While the sonnet had been around for a few hundred years before Spenser wrote Amoretti, he definitely made the form his own. Spenser's big innovation to the 14-line sonnet was a new rhyme scheme. Instead of following the traditional Italian rhyme scheme:
ABBA ABBA CDECDE
Spenser wrote his sonnets with the rhyme scheme:
ABAB BCBC CDCD EE
As you can see, the major innovation of the Spenserian sonnet is the couplet at the end. Those final rhyming lines provide the poem with a major sense of closure. In "Sonnet 75," the final two lines of the poem rhyme beautifully:
Where whenas death shall all the world subdue,
Our love shall live, and later life renew."
With that intense, perfect, rhyming heroic couplet, Spenser underlines the finality of his speaker's word. How can you argue with that rhyme? Spenser was betting that you couldn't.
Oh, and when Shakespeare changed up the traditional sonnet form to fit his needs, he borrowed that couplet from Spenser. That sweet feeling of closure that you get from finishing a Spenser or Shakespeare sonnet is thanks to that little couplet dude at the end.
And, just a note on the poem's metrics, cause we know you guys really dig hearing about meter. The poem is written in almost perfect iambic pentameter. So what does that mean? It means that nearly every line has five ("penta-" = five) iambs in it. Great, so what's an iamb? It's a pair of syllables with the first one unstressed, the second stressed (daDUM). Say "allow" out loud; that's an iamb you'll hear. The only really obvious violation of this iambic meter occurs in the fifth line:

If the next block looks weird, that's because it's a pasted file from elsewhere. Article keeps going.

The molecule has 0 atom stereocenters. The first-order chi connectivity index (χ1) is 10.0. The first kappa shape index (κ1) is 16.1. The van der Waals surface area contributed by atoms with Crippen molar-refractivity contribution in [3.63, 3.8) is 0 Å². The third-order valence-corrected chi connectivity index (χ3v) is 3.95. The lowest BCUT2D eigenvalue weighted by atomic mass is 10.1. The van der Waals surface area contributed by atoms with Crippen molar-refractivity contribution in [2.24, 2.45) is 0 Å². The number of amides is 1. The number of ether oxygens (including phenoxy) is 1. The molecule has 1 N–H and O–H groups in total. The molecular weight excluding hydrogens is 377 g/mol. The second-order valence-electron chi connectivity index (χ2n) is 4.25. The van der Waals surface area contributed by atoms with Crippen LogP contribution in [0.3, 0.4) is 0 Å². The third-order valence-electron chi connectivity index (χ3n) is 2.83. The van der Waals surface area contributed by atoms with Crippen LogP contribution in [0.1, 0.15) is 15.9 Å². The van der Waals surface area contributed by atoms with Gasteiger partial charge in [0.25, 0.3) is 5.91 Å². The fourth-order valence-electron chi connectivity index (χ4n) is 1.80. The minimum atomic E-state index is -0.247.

"Vain man," said she, "that dost in vain assay,
The line's first two syllables call our attention, because they are two stressed syllables in a row—what we call a spondee.
This spondee snaps our attention into place, and is like a big red flag: hey, pay attention to what this gal is saying, for crimminey's sake. The poet isn't the only one who's got thoughts and opinions in this poem. The spondee makes the beloved's words stand out.